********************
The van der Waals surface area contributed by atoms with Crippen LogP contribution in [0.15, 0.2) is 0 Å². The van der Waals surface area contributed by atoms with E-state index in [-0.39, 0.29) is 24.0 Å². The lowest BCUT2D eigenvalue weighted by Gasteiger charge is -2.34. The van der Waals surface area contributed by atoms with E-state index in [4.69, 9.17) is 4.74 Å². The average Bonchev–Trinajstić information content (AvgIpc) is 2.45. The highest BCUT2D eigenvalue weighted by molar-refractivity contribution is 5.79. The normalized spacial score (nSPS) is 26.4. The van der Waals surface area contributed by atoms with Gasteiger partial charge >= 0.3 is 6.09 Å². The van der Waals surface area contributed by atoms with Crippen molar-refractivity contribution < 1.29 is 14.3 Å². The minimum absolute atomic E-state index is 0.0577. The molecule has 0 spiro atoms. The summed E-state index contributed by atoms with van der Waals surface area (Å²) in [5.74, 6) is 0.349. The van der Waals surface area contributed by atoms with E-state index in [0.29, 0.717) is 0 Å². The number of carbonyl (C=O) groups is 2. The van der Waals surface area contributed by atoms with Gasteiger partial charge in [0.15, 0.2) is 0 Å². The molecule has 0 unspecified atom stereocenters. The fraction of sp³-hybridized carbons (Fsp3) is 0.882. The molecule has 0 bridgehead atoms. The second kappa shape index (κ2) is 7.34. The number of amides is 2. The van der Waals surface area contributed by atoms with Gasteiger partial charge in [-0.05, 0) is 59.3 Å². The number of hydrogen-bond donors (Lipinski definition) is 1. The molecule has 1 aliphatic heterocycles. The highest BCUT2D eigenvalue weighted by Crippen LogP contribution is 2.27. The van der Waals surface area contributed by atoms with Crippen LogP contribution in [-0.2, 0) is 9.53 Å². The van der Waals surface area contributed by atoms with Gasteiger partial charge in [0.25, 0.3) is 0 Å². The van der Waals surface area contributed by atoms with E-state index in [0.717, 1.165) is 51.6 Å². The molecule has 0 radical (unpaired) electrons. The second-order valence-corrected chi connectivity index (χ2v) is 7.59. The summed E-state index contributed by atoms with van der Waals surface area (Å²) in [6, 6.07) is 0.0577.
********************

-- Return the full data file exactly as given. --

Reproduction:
The van der Waals surface area contributed by atoms with Crippen LogP contribution in [0.15, 0.2) is 0 Å². The van der Waals surface area contributed by atoms with E-state index in [-0.39, 0.29) is 24.0 Å². The lowest BCUT2D eigenvalue weighted by Gasteiger charge is -2.34. The van der Waals surface area contributed by atoms with E-state index in [4.69, 9.17) is 4.74 Å². The average Bonchev–Trinajstić information content (AvgIpc) is 2.45. The highest BCUT2D eigenvalue weighted by molar-refractivity contribution is 5.79. The normalized spacial score (nSPS) is 26.4. The van der Waals surface area contributed by atoms with Gasteiger partial charge >= 0.3 is 6.09 Å². The van der Waals surface area contributed by atoms with Crippen molar-refractivity contribution < 1.29 is 14.3 Å². The minimum absolute atomic E-state index is 0.0577. The molecule has 0 spiro atoms. The summed E-state index contributed by atoms with van der Waals surface area (Å²) in [5.74, 6) is 0.349. The van der Waals surface area contributed by atoms with E-state index in [0.29, 0.717) is 0 Å². The number of carbonyl (C=O) groups is 2. The van der Waals surface area contributed by atoms with Gasteiger partial charge in [0.15, 0.2) is 0 Å². The molecule has 0 unspecified atom stereocenters. The fraction of sp³-hybridized carbons (Fsp3) is 0.882. The molecule has 0 bridgehead atoms. The second kappa shape index (κ2) is 7.34. The number of amides is 2. The van der Waals surface area contributed by atoms with Gasteiger partial charge in [-0.05, 0) is 59.3 Å². The number of hydrogen-bond donors (Lipinski definition) is 1. The molecule has 1 aliphatic heterocycles. The highest BCUT2D eigenvalue weighted by Crippen LogP contribution is 2.27. The van der Waals surface area contributed by atoms with Crippen LogP contribution in [-0.2, 0) is 9.53 Å². The van der Waals surface area contributed by atoms with Gasteiger partial charge in [0.25, 0.3) is 0 Å². The van der Waals surface area contributed by atoms with E-state index in [0.717, 1.165) is 51.6 Å². The molecule has 0 radical (unpaired) electrons. The second-order valence-corrected chi connectivity index (χ2v) is 7.59. The summed E-state index contributed by atoms with van der Waals surface area (Å²) in [6, 6.07) is 0.0577.